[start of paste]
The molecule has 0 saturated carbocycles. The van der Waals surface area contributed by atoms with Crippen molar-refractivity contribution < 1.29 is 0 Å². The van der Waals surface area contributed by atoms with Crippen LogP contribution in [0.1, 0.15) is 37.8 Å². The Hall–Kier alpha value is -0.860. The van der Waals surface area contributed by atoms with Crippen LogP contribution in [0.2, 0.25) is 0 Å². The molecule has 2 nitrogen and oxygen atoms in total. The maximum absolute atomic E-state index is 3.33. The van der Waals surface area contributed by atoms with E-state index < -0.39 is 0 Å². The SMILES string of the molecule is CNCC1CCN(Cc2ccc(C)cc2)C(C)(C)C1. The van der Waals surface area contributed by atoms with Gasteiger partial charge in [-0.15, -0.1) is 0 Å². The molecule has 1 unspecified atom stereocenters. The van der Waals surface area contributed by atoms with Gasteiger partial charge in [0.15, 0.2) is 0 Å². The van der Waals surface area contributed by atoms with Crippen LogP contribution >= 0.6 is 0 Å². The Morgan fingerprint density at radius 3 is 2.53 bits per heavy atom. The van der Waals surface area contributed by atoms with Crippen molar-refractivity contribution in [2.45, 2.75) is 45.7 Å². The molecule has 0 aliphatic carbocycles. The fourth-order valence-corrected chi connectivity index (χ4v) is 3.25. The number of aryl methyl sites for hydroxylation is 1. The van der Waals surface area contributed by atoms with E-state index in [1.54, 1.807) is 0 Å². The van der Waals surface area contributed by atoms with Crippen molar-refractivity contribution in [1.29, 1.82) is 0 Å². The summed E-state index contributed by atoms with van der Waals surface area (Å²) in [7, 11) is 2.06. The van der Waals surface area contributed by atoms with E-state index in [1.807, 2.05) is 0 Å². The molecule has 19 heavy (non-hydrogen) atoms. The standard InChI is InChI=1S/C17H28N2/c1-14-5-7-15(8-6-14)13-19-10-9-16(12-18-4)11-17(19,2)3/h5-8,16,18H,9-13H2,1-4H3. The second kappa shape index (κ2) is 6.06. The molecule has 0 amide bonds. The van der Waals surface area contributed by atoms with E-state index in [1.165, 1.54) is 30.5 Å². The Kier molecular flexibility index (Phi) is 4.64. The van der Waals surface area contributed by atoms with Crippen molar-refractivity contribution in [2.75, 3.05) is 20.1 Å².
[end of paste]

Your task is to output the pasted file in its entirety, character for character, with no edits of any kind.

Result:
The molecule has 0 saturated carbocycles. The van der Waals surface area contributed by atoms with Crippen molar-refractivity contribution < 1.29 is 0 Å². The van der Waals surface area contributed by atoms with Crippen LogP contribution in [0.1, 0.15) is 37.8 Å². The Hall–Kier alpha value is -0.860. The van der Waals surface area contributed by atoms with Crippen LogP contribution in [0.2, 0.25) is 0 Å². The molecule has 2 nitrogen and oxygen atoms in total. The maximum absolute atomic E-state index is 3.33. The van der Waals surface area contributed by atoms with E-state index < -0.39 is 0 Å². The SMILES string of the molecule is CNCC1CCN(Cc2ccc(C)cc2)C(C)(C)C1. The van der Waals surface area contributed by atoms with Gasteiger partial charge in [-0.15, -0.1) is 0 Å². The molecule has 1 unspecified atom stereocenters. The van der Waals surface area contributed by atoms with Gasteiger partial charge in [0.15, 0.2) is 0 Å². The van der Waals surface area contributed by atoms with Crippen LogP contribution >= 0.6 is 0 Å². The Morgan fingerprint density at radius 3 is 2.53 bits per heavy atom. The van der Waals surface area contributed by atoms with Crippen molar-refractivity contribution in [2.45, 2.75) is 45.7 Å². The molecule has 0 aliphatic carbocycles. The fourth-order valence-corrected chi connectivity index (χ4v) is 3.25. The number of aryl methyl sites for hydroxylation is 1. The van der Waals surface area contributed by atoms with E-state index in [1.54, 1.807) is 0 Å². The van der Waals surface area contributed by atoms with Crippen molar-refractivity contribution in [1.29, 1.82) is 0 Å². The summed E-state index contributed by atoms with van der Waals surface area (Å²) in [7, 11) is 2.06. The van der Waals surface area contributed by atoms with E-state index in [1.807, 2.05) is 0 Å². The molecule has 19 heavy (non-hydrogen) atoms. The standard InChI is InChI=1S/C17H28N2/c1-14-5-7-15(8-6-14)13-19-10-9-16(12-18-4)11-17(19,2)3/h5-8,16,18H,9-13H2,1-4H3. The second kappa shape index (κ2) is 6.06. The molecule has 0 amide bonds. The van der Waals surface area contributed by atoms with E-state index in [1.165, 1.54) is 30.5 Å². The Kier molecular flexibility index (Phi) is 4.64. The van der Waals surface area contributed by atoms with Crippen molar-refractivity contribution in [2.75, 3.05) is 20.1 Å².